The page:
This week on The Treatment, Elvis welcomes filmmaker and musician Jeymes Samuel, whose newest project is the Western “The Harder They Fall” on Netflix. Samuel also directed “They Die by Dawn” and is a singer-songwriter, who also goes by “The Bullitts.” Samuel tells The Treatment he sees filmmaking and music as deeply interconnected. He says he wanted to bring attention to the often ignored history of Black cowboys in his film. And Samuel says he sees Joni Mitchell and Jay-Z as very similar musicians and storytellers.
The following interview has been abbreviated and edited for clarity.
KCRW: Welcome to The Treatment, the home edition. I'm Elvis Mitchell. You have to love somebody whose first drop was called "The Prequel." He was letting us know that we're going to be hearing a lot from him. I think Jeymes Samuel is somebody who has an interesting idea of the way that Black culture and mainstream pop culture intersect. One of my favorite things is a song you did called "Landspeeder." We're gonna talk about his feature film directorial writing debut, "The Harder they Fall." It seems like you're always doing this mosaic of contemporary culture and Black culture and mainstream culture. Is that where you begin as an artist, as a musician and a director?
Jeymes Samuel: As a musician, I've always regarded myself as, at root, a folk musician. My voice and my acoustic guitar. My influences musically go back further than time itself. If I'm outside the house, I'm listening to Wu Tang Clan and Mobb Deep and Jay-Z and Nas. If I'm inside the house, I'm listening to Crosby, Stills and Nash, Joni Mitchell, Jackson Browne. So my brain is always cooking everything together in both film and music and drawing from all of my influences, and bringing them into the present.
KCRW: You reference Joni Mitchell and Jackson Browne but also Mobb Deep and Jay, and you connect it to people who use music for storytelling, which we hear a lot of in folk as well.
Samuel: Absolutely. I've always said Joni Mitchell, for me, is the closest thing to Jay-Z and vice versa. Joni Mitchell has a song called "Down to You." I get the same feeling from that as I do listening to Jay Z's, "U Don’t Know" from "The Blueprint." It's the same type of thing, which is why when I create and I write music and I produce for artists, I try to bring those worlds together, like putting Charlotte Gainsbourg on the same track as Jay-Z and I called it "Dinner at Tiffany's."
KCRW: Let audiences know what "The Harder They Fall" is about before we start talking about more influences here.
Samuel: "The Harder They Fall" is a Western. It's a tale about revenge, about a child that has his parents killed in front of him when he was a child. He grows up, becomes a gunslinger and grows up hunting the man that mysteriously killed his parents. But for me, really, it's a love story rooted in the cycle of violence that we find ourselves all too often in. You become what you kill, right? For me, everything is about love and loss. And that's what the movie at its root is about.
What was different and unique about the film is that most of the characters are Black, and they're all real characters that really existed in that space and time in the Old West. And just characters that we've never learned about. We've learned about Jesse James and Billy the Kid and Pat Garrett, but we've never learned about Stagecoach Mary, Bass Reeves and Rufus Buck. So I kind of put them all in one fictional tale.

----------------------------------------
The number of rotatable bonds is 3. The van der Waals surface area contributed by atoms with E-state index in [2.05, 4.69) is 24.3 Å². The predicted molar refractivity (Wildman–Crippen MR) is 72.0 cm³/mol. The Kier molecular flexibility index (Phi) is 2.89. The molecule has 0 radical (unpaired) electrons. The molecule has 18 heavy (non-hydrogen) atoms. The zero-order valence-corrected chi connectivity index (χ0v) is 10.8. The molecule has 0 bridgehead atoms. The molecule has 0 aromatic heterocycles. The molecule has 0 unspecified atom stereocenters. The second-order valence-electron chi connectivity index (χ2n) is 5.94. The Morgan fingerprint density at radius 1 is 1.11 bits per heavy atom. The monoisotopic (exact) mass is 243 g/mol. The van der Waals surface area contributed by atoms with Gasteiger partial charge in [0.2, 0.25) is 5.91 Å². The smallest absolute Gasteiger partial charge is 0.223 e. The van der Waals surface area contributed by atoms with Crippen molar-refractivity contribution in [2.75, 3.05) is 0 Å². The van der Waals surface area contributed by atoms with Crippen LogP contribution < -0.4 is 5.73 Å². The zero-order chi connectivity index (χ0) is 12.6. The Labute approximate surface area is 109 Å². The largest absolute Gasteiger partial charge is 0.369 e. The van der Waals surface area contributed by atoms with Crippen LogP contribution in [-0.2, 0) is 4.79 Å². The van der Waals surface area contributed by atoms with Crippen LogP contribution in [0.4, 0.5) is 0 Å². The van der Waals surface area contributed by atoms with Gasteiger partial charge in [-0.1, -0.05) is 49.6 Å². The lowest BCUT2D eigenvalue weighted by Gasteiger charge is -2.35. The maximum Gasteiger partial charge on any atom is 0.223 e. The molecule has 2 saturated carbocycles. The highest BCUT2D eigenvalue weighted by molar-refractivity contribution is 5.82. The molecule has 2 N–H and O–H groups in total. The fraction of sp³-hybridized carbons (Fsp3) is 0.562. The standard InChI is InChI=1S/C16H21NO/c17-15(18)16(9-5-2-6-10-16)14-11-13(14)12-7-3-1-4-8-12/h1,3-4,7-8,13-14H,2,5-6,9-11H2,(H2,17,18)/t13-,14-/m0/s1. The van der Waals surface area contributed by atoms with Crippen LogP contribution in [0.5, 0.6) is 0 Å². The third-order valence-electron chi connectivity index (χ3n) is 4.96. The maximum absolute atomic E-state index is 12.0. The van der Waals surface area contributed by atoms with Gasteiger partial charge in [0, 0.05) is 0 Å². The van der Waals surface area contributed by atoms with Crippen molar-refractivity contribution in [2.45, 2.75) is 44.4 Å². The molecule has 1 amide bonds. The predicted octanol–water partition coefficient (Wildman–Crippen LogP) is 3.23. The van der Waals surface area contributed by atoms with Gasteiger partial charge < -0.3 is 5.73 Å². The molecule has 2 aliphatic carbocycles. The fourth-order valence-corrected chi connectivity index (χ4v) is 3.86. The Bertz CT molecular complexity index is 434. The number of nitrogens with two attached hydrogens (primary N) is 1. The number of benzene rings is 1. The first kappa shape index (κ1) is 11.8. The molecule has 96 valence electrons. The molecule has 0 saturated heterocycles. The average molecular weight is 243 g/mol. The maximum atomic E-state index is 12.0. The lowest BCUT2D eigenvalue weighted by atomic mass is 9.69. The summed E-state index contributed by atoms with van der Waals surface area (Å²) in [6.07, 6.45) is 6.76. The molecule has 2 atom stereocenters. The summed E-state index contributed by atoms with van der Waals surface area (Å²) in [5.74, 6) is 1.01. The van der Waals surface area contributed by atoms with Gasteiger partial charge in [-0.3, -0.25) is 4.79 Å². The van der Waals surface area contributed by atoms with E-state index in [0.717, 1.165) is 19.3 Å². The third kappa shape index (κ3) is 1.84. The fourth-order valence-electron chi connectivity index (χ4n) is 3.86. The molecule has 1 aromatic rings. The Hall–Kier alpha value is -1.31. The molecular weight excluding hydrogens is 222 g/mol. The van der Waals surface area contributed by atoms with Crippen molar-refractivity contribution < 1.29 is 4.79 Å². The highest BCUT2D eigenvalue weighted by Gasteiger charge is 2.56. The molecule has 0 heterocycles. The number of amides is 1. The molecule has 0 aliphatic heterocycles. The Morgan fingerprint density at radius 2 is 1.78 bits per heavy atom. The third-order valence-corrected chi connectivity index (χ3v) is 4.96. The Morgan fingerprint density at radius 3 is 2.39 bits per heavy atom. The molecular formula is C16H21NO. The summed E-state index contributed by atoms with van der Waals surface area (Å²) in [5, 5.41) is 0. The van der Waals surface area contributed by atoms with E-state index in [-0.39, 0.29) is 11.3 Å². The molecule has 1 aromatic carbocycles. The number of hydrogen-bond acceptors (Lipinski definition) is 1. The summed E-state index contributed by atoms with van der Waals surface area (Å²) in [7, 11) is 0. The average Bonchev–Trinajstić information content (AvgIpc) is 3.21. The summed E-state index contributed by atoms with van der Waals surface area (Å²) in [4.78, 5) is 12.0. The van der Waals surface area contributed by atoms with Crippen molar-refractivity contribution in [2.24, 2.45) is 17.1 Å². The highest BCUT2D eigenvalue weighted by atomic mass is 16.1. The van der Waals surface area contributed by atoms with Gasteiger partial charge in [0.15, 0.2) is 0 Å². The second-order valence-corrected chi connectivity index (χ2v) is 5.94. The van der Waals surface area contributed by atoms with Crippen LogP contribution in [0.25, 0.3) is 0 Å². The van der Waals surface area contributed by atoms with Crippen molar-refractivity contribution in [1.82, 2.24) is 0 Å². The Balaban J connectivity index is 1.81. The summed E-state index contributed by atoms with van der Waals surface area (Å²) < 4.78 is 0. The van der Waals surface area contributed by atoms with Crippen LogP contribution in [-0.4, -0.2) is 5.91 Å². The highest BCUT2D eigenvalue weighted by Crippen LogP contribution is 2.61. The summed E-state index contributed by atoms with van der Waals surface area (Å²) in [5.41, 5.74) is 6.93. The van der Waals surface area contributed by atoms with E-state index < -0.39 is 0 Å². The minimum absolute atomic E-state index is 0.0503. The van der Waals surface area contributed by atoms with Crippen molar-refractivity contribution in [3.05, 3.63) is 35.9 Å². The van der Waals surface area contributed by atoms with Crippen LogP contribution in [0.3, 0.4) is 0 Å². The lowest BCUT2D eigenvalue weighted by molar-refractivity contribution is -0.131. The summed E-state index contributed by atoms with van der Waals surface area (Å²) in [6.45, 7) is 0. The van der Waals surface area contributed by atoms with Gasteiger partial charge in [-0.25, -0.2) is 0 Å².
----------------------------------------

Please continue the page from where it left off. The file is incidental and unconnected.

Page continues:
KCRW: "They Die by Dawn," which is really about psychological violence, has not nearly as much violence or shooting in it. There's a lot of tension built throughout the entire thing. We're waiting for violent acts to happen. Can you talk about what you did in "The Harder They Fall," that's really kind of a 180 of that?
Samuel: In "They Die by Dawn," everything's dialogue and the anticipation of violence. It's still brutality, but it's more mental brutality. You know who these men are, or you learn who they are, and you learn what they were capable of. But it's much more mental than anything else. Whereas in "The Harder They Fall," the switch is flipped and you really see it from the beginning. I show you the actual brutality that this child experiences and everything he does, just growing up and everything that happens around them. There's a lot I still leave to the imagination, but just with regards to the violence, I wanted to actually take you into that place, into that time and attempt to make you feel what they were feeling, what the child felt, seeing his parents ripped away from him. I really wanted to hit people over the head with it. And now that I have your attention, watch this story.
KCRW: There's an old school, almost Old Testament vengeance, and I want to talk to you about this because every act of violence that we see is met with a response. I feel like that's your way of saying there has to be responsibility in these acts of violence. And also the way people of color visit acts of violence upon themselves. I mean, that's, by the end, the real horror: that people of color are shooting each other.
Samuel: Every act is met with immediate repercussions, even if you don't see the repercussions with bullets. The violence leads you nowhere but toward the destination of more violence. There's no happy ending at the end of violence; someone's always gonna lose. And in the end, that energy comes back to you. And I really wanted to focus on the carnage that happens within our own communities, even just within the environments in which we grow up and really take a look at without preaching, but take a look at what we're actually doing it for.
KCRW: They're talking and not communicating. I mean, that to me is kind of the horror, too. It's almost like the old West Coast-East Coast wars where people are talking and not hearing each other.